1 TEACHING PRINCIPLES OF ACCOUNTING: HELPING STUDENTS IDENTIFY TEN DIFFERENCES WHEN COMPARING A TRIAL BALANCE, AN ADJUSTED TRIAL BALANCE AND A BALANCE SHEET William B. Pollard, Appalachian State University, Boone, NC 28608, INTRODUCTION Beginning principles of accounting students can sometimes find the features of the trial balance, the adjusted trial balance and the balance sheet hard to differentiate. The consequences can be devastating if the first exam offers an alphabetical listing of accounts and asks for a balance sheet, but a trial balance or an adjusted trial balance is presented instead. However, with a focus on the differences between the very similar trial balance and adjusted trial balance, yet very different balance sheet, the likelihood of confusion can be minimized. In this paper, ten differences between the trial balance, the adjusted trial balance and the balance sheet are presented (in no priority ordering). By focusing on these differences, the confusion for students will hopefully fade to the point that, by exam time, the asked-for item will be readily distinguishable and accurately prepared. TEN DIFFERENCES BETWEEN THE TRIAL BALANCE, THE ADJUSTED TRIAL BALANCE AND THE BALANCE SHEET Since there are numerous differences between the trial balance, the adjusted trial balance and the balance sheet, the listing in this section is not to be considered all-inclusive. However, the ten items listed below (in no priority ordering) can too frequently show up incorrectly on exams and are thus ten differences to watch for (or perhaps ten miscues to avoid) on exams. 1. Even though the trial balance, the adjusted trial balance and the balance sheet are all dated on the last day of the time period under investigation, only the adjusted trial balance and balance sheet have up-to-date (adjusted) figures. The account balances on the trial balance have not had endof-period adjustments. 2. Only the trial balance and adjusted trial balance have the words debit and credit on them. 3. Only the balance sheet has the labeling assets, liabilities, and stockholders equity. 4. A contra account is not shown in its offset position on the trial balance and adjusted trial balance, but is shown in an offset position on the balance sheet. (This causes the total amount for the debit column on the adjusted trial balance to be a different number from the amount listed for total assets on the balance sheet.) 5. The trial balance and adjusted trial balance have revenues and expenses listed on them, but revenues and expenses are not listed on the balance sheet (but are listed separately on the income statement). 6. Dividends (or Drawings) are listed on the trial balance and adjusted trial balance, but are not shown on the balance sheet but are shown separately on the statement of retained earnings (or the statement of owner s equity). 7. Under the periodic inventory system, beginning inventory is listed on the trial balance and adjusted trial balance, but ending inventory is listed on the balance sheet. (This assumes that updating the inventory is accomplished as part of the closing process.) 8. Under the perpetual inventory system, the inventory amount listed on the trial balance and adjusted trial balance likely equals the ending inventory listed on the balance sheet but only in textbooks. In real world situations, ending inventory still has to be counted under the perpetual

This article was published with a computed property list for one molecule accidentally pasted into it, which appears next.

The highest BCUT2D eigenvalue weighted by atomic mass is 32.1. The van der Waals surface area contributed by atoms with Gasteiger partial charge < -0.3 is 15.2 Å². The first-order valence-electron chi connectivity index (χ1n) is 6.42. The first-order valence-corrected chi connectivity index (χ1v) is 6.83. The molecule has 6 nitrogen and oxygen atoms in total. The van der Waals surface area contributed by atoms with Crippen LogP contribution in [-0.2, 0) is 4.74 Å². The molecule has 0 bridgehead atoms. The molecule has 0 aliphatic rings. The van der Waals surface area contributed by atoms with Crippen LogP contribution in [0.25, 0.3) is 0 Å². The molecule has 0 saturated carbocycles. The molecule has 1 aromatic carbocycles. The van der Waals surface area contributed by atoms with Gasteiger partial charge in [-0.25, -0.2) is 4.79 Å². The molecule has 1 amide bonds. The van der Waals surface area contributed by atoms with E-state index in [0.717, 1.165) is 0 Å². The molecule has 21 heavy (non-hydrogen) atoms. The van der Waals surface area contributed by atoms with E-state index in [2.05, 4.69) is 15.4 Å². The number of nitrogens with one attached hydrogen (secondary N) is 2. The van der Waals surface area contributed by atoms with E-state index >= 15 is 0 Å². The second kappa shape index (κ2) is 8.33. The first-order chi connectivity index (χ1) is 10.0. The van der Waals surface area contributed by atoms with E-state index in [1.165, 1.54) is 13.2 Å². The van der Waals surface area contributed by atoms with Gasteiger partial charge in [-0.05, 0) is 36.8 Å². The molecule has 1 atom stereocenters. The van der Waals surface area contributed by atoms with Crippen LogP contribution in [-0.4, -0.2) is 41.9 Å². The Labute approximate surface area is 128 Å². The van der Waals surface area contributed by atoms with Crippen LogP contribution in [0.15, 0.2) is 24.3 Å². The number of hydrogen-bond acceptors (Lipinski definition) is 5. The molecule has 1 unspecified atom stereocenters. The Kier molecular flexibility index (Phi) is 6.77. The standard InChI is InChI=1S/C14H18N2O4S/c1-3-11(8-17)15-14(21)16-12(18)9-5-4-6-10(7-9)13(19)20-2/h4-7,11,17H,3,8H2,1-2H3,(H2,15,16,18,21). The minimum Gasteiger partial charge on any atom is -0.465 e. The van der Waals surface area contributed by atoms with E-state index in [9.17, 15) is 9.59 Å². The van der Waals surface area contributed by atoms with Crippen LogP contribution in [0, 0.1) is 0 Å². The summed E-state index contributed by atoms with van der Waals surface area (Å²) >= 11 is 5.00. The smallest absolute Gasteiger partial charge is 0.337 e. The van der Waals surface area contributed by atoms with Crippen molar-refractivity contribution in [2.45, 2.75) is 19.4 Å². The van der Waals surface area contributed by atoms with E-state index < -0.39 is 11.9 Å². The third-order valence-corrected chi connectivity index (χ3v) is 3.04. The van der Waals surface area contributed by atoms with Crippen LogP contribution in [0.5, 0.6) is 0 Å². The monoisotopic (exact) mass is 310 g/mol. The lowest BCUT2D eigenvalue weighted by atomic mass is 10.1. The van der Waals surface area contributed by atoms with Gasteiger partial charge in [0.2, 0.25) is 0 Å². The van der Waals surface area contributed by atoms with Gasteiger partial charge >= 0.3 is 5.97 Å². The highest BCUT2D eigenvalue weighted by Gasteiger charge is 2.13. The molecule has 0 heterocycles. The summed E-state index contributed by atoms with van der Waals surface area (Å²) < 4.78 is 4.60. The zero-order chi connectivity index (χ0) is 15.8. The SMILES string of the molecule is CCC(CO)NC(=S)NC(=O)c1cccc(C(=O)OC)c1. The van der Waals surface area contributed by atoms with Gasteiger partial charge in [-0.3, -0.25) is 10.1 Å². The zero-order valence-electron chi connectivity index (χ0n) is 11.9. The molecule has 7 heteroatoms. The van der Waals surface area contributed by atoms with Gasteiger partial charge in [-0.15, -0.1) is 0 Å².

2 system and compared to the amount listed in the ledger. If the amount counted is different from (usually less) than the amount in the books, the difference is either added (if positive) or written off to theft, breakage or other inventory shrinkage events (if negative). 9. Beginning Retained Earnings (or Capital) is listed on the trial balance and adjusted trial balance, but ending Retained Earnings (or Capital) is listed on the balance sheet. 10. Lastly, (and this time a similarity instead of a difference) it is often tempting for principles students to debit or credit cash in the adjusting entries. However, since adjusting entries do not involve cash (unless a replenishment of the petty cash fund is considered an adjustment) the balance in the ever-important cash account should be the same on the trial balance, the adjusted trial balance and the balance sheet. AN ILLUSTRATION OF THE DIFFERENCES FOR STUDENTS has the following chart of accounts (in alphabetical ordering rather than ledger sheet sequencing) and wants to take the necessary steps to close its books for the year ending December 31, Each account is unadjusted and has its normal balance: Account Title Amount Accounts Payable $ 14,000 Accumulated Depreciation 11,000 Cash 80,000 Common Stock 100,000 Dividends Paid 20,000 Inventory 30,000 Miscellaneous Expenses 5,000 Office Equipment 50,000 Prepaid Insurance 8,000 Purchases 78,000 Retained Earnings 15,000 Salaries Expense 49,000 Sales 190,000 Based on these numbers, the trial balance for on December 31, 2009, is as follows: